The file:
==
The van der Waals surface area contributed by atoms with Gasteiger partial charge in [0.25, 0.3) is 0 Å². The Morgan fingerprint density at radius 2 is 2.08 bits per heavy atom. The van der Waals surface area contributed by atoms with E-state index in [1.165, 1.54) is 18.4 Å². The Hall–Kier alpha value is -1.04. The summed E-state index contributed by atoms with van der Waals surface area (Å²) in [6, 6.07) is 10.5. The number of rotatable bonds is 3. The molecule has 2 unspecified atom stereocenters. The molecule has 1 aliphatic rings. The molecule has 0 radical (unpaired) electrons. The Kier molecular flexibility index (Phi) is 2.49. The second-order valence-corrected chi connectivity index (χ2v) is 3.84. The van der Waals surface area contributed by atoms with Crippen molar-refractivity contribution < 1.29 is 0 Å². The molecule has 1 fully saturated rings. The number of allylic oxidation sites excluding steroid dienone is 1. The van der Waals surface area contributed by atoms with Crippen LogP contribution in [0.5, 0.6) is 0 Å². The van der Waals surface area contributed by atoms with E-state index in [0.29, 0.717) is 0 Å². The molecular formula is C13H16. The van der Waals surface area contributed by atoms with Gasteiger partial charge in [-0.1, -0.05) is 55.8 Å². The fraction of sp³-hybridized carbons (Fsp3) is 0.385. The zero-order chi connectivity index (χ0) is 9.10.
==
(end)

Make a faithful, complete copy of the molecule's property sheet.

The van der Waals surface area contributed by atoms with Gasteiger partial charge in [0.25, 0.3) is 0 Å². The Morgan fingerprint density at radius 2 is 2.08 bits per heavy atom. The van der Waals surface area contributed by atoms with E-state index in [1.165, 1.54) is 18.4 Å². The Hall–Kier alpha value is -1.04. The summed E-state index contributed by atoms with van der Waals surface area (Å²) in [6, 6.07) is 10.5. The number of rotatable bonds is 3. The molecule has 2 unspecified atom stereocenters. The molecule has 1 aliphatic rings. The molecule has 0 radical (unpaired) electrons. The Kier molecular flexibility index (Phi) is 2.49. The second-order valence-corrected chi connectivity index (χ2v) is 3.84. The van der Waals surface area contributed by atoms with Crippen molar-refractivity contribution < 1.29 is 0 Å². The molecule has 1 fully saturated rings. The number of allylic oxidation sites excluding steroid dienone is 1. The van der Waals surface area contributed by atoms with Crippen LogP contribution in [0.5, 0.6) is 0 Å². The van der Waals surface area contributed by atoms with E-state index in [0.29, 0.717) is 0 Å². The molecular formula is C13H16. The van der Waals surface area contributed by atoms with Gasteiger partial charge in [-0.1, -0.05) is 55.8 Å². The fraction of sp³-hybridized carbons (Fsp3) is 0.385. The zero-order chi connectivity index (χ0) is 9.10.